A vise is one of the must-have tools for a workshop. Whatever project you will be working on at some point you will need a secure way to hold workpieces in place. Using a metal vise is not always beneficial. They are heavy and difficult to transfer, and for more delicate woodworking projects, you’d better use a wooden vise with wooden jaws.
Making your own wooden vise can be a fun and rewarding DIY project, and it is also an excellent way to save money compared to buying a shop vise. The process involves making a stand, the jaws, a screw mechanism, and the handle. All the materials are inexpensive and easily available, and with a little bit of woodworking experience, you can make a nice addon to your workshop.
In this article, I will be showing step-by-step how to make a benchtop wood vise that can be easily mounted to a workbench and used when needed.
There are several benefits to having a wooden vise in your shop. First, a wooden vise is much cheaper than a metal vise, making it easier on your wallet. A wooden vise is less likely to damage your workpieces and has a lower risk of leaving marks and scratches on the surface since the jaws are made of wood, and generally it has a softer grip in comparison to a metal vise. A wooden vise is a great choice for more delicate woodworking projects.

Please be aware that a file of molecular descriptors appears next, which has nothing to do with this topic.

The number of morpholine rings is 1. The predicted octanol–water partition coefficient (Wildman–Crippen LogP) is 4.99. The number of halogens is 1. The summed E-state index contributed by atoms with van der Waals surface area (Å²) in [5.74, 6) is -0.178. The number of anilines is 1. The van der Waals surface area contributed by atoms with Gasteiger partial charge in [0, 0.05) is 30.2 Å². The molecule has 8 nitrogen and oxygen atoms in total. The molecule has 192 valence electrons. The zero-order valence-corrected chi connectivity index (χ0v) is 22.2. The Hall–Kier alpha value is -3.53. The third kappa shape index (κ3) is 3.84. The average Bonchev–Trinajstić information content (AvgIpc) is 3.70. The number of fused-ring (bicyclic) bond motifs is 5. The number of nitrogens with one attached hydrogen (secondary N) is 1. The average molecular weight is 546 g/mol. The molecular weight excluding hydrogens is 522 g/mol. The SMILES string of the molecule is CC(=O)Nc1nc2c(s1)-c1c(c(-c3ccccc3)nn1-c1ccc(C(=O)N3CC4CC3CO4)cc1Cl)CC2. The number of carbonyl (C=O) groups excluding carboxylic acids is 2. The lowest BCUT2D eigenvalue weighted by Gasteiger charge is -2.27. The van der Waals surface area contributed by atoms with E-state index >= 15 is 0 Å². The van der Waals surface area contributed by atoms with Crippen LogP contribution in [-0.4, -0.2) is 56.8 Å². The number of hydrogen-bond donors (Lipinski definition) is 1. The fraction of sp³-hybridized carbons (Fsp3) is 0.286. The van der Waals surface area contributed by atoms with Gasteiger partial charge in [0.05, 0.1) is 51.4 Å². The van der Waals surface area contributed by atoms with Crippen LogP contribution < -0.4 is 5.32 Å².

It takes some time to build a high-quality wooden vise, but the time spent is well worth it. If you are looking for a larger wooden vise, then you should consider making a Moxon vise.
Read on to find out how to build a wooden vise for your workbench, how to assemble it, and how to use it.
DIY Wood Vise Video
If you want to build a wooden woodworking bench vise watch the video below for a step-by-step guide on how to do it.
Table of Contents
- The Material you will need
- How to Make a Wood Vise for Your Workbench
- Step 1: Build the Wood Vise Stand
- Step 2: Build the Wood Vise Jaws
- Step 3: Install the Wood Vise Screw
- Step 4: Make the Wood Vise Handle
- Wood Vise Improvements
- How to Set up and Use a Wooden Vise for Woodworking
- Woodworking Jigs used for the project